For virtually any edge AI or ML application, the full pipeline starts by grabbing the input data from some sensor (for example from a camera). Next, the raw sensor data (i.e., the video stream) needs to be decoded into the appropriate input tensor for the edge AI model. Often we need to pre-process the input data (recolor, resize, normalize, etc.). Next, the input tensor is “fed to” the AI/ML model. Actually, this point is where most people start profiling, but the earlier steps just described often take a significant amount of time in the full inference process. After the AI/ML model has produced its output (for example a set of coordinates of bounding boxes), the output often needs to be post processed (i.e., count the number of bounding boxes that bound a car in the image) and it needs to be submitted to an application platform (for example an ERP system).

If one wants to truly understand the computational speed of the solution, one needs to understand all the bits and pieces involved. Here are a few common observations from our end:

  • For vision applications the camera used can have a tremendously large impact on the whole pipeline. How much do the images need to be resized? Can we grab individual images quickly, or do we need to decode a video stream? A camera that provides sufficient quality pictures of the input size of the model, and on which it is possible to rapidly access individual frames, is often most feasible.
  • At the pre-processing stage we often see a lot of “spaghetti code”. While most data scientist spend ample time optimizing their model, hardly any engineering is devoted to optimizing “feeding the input data into the model”. We see people using containers (or other virtualization options), to read out images using common python packages, use numpy or the like to resize and normalize, etc. These are layers upon layers of abstraction, whereas with the Scailable AI manager, for each selected device, we have an extremely low level integration with the sensor I/O and use pretty much bare-metal pre-processing. Actually, just this step often ensures that Scailable AI manager deployment is an order of magnitude faster than any of the other options we compare to. We simply care about a low level, highly performant, implementation of the full pipeline as opposed to merely optimizing the model.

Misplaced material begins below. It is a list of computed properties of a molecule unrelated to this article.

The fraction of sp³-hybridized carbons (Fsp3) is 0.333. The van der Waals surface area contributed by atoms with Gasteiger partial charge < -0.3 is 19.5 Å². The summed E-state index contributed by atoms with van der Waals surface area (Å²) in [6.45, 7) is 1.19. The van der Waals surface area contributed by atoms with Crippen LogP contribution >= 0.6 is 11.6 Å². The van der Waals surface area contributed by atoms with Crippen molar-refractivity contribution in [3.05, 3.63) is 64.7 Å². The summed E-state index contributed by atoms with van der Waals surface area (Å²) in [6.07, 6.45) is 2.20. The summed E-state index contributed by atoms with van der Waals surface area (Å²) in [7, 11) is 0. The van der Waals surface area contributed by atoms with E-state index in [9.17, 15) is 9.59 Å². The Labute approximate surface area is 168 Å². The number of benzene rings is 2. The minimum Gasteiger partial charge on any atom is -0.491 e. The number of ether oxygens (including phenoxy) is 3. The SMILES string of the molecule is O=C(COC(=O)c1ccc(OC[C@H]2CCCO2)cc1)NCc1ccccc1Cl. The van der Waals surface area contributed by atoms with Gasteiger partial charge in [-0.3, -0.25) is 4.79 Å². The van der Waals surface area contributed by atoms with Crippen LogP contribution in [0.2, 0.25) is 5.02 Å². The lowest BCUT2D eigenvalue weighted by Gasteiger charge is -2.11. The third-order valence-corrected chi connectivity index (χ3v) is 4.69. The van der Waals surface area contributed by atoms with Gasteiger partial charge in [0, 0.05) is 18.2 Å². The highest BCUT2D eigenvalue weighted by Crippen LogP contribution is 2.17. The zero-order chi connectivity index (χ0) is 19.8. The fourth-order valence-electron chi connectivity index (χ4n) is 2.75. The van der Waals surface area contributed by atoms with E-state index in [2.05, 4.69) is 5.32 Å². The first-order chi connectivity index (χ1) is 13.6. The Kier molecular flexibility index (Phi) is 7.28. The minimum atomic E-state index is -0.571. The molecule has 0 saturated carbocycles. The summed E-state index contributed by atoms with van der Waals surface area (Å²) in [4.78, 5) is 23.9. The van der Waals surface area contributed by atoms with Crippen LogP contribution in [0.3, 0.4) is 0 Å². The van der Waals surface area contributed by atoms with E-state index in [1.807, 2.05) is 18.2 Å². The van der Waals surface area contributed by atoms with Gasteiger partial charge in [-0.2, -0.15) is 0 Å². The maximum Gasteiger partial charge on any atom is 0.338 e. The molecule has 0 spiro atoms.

• At the model stage we often see a lot of effort, and for some models rightfully so: one can often obtain comparable performance (in terms of accuracy) with smaller models by pruning, quantizing, or otherwise changing the architecture of a model. And, hardware acceleration can go a long way: ensuring that costly model operations, such as convolutions, are efficiently ran on the available hardware (GPU, TPU, NPU, etc.) is highly important. Interestingly, the Scailable AI manager does this for you. So, although at this stage we are mostly simply on-par with any optimized solution, the Scailable AI manager ensures performance without any additional embedded or data engineering.